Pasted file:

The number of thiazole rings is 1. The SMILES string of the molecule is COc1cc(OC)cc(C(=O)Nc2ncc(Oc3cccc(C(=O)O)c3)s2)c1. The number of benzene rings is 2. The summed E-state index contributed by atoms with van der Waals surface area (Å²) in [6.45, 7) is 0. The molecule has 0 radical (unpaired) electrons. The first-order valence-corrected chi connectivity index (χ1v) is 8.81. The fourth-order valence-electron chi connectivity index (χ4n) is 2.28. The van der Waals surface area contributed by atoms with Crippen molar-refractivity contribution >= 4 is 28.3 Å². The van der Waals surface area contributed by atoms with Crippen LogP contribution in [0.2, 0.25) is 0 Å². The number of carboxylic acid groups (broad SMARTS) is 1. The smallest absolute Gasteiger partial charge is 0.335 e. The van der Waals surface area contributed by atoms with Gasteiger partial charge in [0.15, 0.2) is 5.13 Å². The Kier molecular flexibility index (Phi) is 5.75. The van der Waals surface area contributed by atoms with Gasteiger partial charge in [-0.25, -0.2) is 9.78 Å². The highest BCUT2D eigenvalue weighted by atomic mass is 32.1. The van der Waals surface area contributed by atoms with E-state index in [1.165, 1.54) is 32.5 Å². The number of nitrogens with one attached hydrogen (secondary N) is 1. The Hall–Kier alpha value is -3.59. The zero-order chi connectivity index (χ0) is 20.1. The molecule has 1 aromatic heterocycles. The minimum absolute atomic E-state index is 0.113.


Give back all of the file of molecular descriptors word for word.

The number of thiazole rings is 1. The SMILES string of the molecule is COc1cc(OC)cc(C(=O)Nc2ncc(Oc3cccc(C(=O)O)c3)s2)c1. The number of benzene rings is 2. The summed E-state index contributed by atoms with van der Waals surface area (Å²) in [6.45, 7) is 0. The molecule has 0 radical (unpaired) electrons. The first-order valence-corrected chi connectivity index (χ1v) is 8.81. The fourth-order valence-electron chi connectivity index (χ4n) is 2.28. The van der Waals surface area contributed by atoms with Crippen molar-refractivity contribution >= 4 is 28.3 Å². The van der Waals surface area contributed by atoms with Crippen LogP contribution in [0.2, 0.25) is 0 Å². The number of carboxylic acid groups (broad SMARTS) is 1. The smallest absolute Gasteiger partial charge is 0.335 e. The van der Waals surface area contributed by atoms with Gasteiger partial charge in [0.15, 0.2) is 5.13 Å². The Kier molecular flexibility index (Phi) is 5.75. The van der Waals surface area contributed by atoms with Gasteiger partial charge in [-0.25, -0.2) is 9.78 Å². The highest BCUT2D eigenvalue weighted by atomic mass is 32.1. The van der Waals surface area contributed by atoms with E-state index in [1.165, 1.54) is 32.5 Å². The number of nitrogens with one attached hydrogen (secondary N) is 1. The Hall–Kier alpha value is -3.59. The zero-order chi connectivity index (χ0) is 20.1. The molecule has 1 aromatic heterocycles. The minimum absolute atomic E-state index is 0.113.